The Facts About Cannabis: Why is Vaporization Better than Smoking?
As cannabis continues to permeate the mainstream, it’s forcing a perspective shift for many of us who once felt uncomfortable even discussing marijuana. And one of the areas in which the “Green Revolution” is inspiring the greatest change has to do with our health.
A few short years ago, cannabis was perceived to be an inherently dangerous “gateway drug.” Now, validated and careful research indicates that it holds great promise in treating a host of chronic diseases and conditions ranging from anxiety to multiple sclerosis to side effects of cancer treatments and beyond.
As our perception of cannabis changes, so do our ideas regarding how to use it. And invariably, one of the first questions that arises for those accessing cannabis’ medicinal benefits is: What’s better for me, vaping vs smoking?
Anecdotally, many cannabis users prefer vaping because it’s simple, effective, and gentle on our lungs. But an increasing body of research indicates that the benefits of vaping extend far beyond those first impressions. Let’s take a closer look at what happens on the physical level when we inhale smoked cannabis vs. vaporized cannabis.
Vaping vs Smoking: Not All Smoke Is Created Equal
Vaping and smoking cannabis both deliver the benefits of the cannabis plant, but there are important differences in what we’re actually inhaling.
When we smoke cannabis, we’re burning the dried flower buds of the plant and then inhaling the smoke that’s produced, either through a simple pipe, a more complex water pipe—aka a bong—or through a cannabis cigarette, aka a joint or pre-roll.
While the smoke produced by burning cannabis is objectively not as harmful as that produced by burning tobacco, that’s not to say it’s completely benign. When cannabis combusts, it releases a complex blend of particulate matter, some of which—including tar and ammonia—are potentially carcinogenic. What’s more, cannabis smoke typically promotes a respiratory immune system response. In other words, you may react by coughing or sneezing or feeling tightness, irritation, or a burning sensation in your airways.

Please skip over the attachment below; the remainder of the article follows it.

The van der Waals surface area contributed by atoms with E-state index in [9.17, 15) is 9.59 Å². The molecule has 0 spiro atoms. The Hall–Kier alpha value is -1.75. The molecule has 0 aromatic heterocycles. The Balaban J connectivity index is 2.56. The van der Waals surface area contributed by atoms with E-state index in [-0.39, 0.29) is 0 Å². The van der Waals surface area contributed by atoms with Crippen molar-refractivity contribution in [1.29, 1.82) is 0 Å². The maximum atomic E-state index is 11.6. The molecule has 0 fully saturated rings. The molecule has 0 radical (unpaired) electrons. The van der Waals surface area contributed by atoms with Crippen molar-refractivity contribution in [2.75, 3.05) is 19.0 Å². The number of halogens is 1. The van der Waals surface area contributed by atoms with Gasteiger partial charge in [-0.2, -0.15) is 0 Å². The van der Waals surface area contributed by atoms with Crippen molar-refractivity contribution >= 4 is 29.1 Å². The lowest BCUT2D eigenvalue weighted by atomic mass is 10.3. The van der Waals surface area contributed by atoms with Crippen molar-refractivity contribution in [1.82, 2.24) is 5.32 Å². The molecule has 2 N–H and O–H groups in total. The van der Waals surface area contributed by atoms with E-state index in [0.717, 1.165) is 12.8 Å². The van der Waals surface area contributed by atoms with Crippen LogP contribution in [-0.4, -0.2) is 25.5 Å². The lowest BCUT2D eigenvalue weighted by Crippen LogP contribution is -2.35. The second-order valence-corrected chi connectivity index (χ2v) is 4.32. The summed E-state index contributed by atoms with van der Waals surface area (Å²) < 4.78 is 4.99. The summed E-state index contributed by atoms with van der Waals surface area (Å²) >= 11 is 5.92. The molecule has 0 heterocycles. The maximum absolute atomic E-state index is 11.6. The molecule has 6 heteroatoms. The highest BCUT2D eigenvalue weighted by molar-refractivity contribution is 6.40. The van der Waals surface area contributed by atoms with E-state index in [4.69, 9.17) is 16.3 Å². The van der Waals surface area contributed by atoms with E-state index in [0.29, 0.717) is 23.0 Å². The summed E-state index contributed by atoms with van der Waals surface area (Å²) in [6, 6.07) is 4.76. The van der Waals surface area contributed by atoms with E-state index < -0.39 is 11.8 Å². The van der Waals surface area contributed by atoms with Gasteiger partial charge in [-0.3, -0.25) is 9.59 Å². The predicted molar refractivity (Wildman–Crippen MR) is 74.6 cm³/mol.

In comparison, when cannabis is vaporized, or “vaped,” it doesn’t actually burn. Instead, the plant matter is heated to a temperature at which its volatile oils—the compounds containing cannabinoids such as THC and CBD as well as terpenes, a broad group of powerful aromatic hydrocarbons—are released as a fine mist.
Vaping vs Smoking: Sifting Through the Evidence
Because of the current legal environment in which cannabis is a Schedule I controlled substance at the federal level, there is still a great deal of cannabis research to be done. But even an early study comparing vaping vs. smoking from 2007 found that vaporizing offered clear benefits over smoking. As the study concluded:
“The use of a vaporizer predicted fewer respiratory symptoms even when age, sex, cigarette smoking, and amount of cannabis used were taken into account.”
– Earleywine and Barnwell, 2007
That’s not to say vaping is completely free of risks. When vaporizing plant matter, or “flower,” the cannabis must be ground to a very fine consistency, and the vaporizer must be set to an appropriate temperature both to avoid burning the plant (and thus sacrificing many of the benefits of vaporization) and also to ensure the most complete and beneficial release of compounds such as cannabinoids.
As you can see, there are many variables when it comes to delivery methods for cannabis medicines. All things being equal, vaporizing is a safer, more effective way to access cannabis than smoking it. That’s one of the many reasons Vireo Health offers our proprietary Vireo Spectrum™ products in a vaporizer format as well as in oils and capsules.
If you have questions or concerns about vaporizing cannabis, please don’t hesitate to write us an email. We’d love for you to join this important conversation.